No Accounting For Taste: Appetite for Destruction

Adam examines the reasons why he and the pop culture consensus differ in opinion.

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This column is a reprint from Unwinnable Monthly #89. If you like what you see, grab the magazine for less than ten dollars, or subscribe and get all future magazines for half price.

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Almost immediately after the news media concluded its coverage of the 2016 election, it turned its focus to considering what role the news media’s coverage played in the 2016 election. Much of that analysis questioned whether the feverish attention paid to Donald Trump helped to legitimize and, ultimately, elect him. Here, these analysts echoed sentiments voiced in a German book released just a few years ago.

In 2012’s Look Who’s Back, Timur Vermes imagines a world in which Hitler inexplicably reappears in modern-day Germany and decides to recapture the political power he and his party had some 70 years ago. It’s a ludicrous scenario and Vermes works in a comedic register throughout, but he makes clear the target of his satire. The media, recognizing the potential for spectacle, takes to Hitler with eagerness, granting him free press and his own television segment (assuming him to be a performance artist critiquing Nazism and not an actual Nazi). Audiences – out of shock and amazement and sheer curiosity – tune in to hear what he might say or do next. Within months, Hitler has developed a broad fanbase and popular support.

Five years later, we might feel tempted to draw clean parallels between Vermes’ fiction and our political reality. In the US, a celebrity rode a wave of breathless media coverage for eighteen months until it landed him in the White House. The spectacle of his campaign overshadowed the bigoted, hateful character of his rhetoric and the assumed barriers between entertainment and politics finally collapsed. Style beat substance in history-making fashion.

This is perhaps too generous an interpretation, though. Vermes is right to identify the media’s encouragement of dangerous politics, and his concerns about the growing entertainment/politics overlap have been vindicated many times over. What this analysis underplays, though, is the unsettling but necessary reckoning with the idea that millions of people are embracing far-right politics out of genuine desire, and not simply because they’ve been swindled by a pliant media.

Fascism is, in some respects, a violent power fantasy made real.

There are different reasons that could explain why people might turn to this kind of authoritarian politics, and they often intersect. Desperation, in a material sense, might push people there. The decision can be motivated by sincere hatred and bigotry. Some may see this political shift as an exciting social movement to get involved with. Whatever the motivations, though, it is important to recognize that support for far right, nationalist politics is not necessarily superficial. Free press and fawning media attention for fascists is disastrous, to be sure, but these alone can’t explain our current circumstances.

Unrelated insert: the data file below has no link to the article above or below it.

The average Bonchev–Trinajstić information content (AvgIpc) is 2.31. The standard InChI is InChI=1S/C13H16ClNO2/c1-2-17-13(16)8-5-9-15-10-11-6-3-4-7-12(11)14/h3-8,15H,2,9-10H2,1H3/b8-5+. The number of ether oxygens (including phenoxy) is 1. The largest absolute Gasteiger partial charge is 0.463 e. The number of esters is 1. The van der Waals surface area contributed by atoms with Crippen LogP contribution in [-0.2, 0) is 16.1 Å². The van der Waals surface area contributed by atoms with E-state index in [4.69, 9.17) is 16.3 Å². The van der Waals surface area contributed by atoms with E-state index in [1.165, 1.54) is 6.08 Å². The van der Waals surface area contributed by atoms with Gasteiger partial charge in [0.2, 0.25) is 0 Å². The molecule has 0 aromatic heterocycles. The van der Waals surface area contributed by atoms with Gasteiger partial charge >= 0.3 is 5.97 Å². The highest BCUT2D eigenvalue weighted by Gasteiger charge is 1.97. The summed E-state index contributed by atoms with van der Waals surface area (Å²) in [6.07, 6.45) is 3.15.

Fascism is, in some respects, a violent power fantasy made real. It engages reactionary, regressive impulses – racism, misogyny, aggressive militarism and xenophobia, among others – and makes them the core of a cultural movement. For a nation that has spent centuries telling itself stories of its own exceptionalism (at the intentional cost of ignoring those that exceptionalism has oppressed and excluded), it can be an uncomfortably short leap from patriotism to nationalist authoritarianism. It’s a goal of the fascist project to eliminate that distinction, anyway.

Focusing too exclusively on the media’s role in Trump’s win risks underestimating the country’s support for his politics and misunderstanding what kind of response is urgently needed from his political opposition. The media will play a significant role in this confrontation, just as it did in assisting Trump, but the situation also demands that the political alternative to Trump be reshaped in a meaningful way. If American fascism is to be combated, the fight will require that the substance of politics, not just the messaging, be engaged and changed.

Trump’s ascendance is difficult to imagine without a media environment that encouraged and celebrated him at every opportunity. But the story of Trump’s rise is not a story that begins with the announcement of his campaign in June, 2015. His victory reflects an ugly history that stretches back to this country’s founding and persists through to the present. Any analysis of the current political climate that hopes to strengthen the resistance must acknowledge this reality.

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Adam Boffa is a writer and musician from New Jersey. You can follow him on Twitter @ambinate

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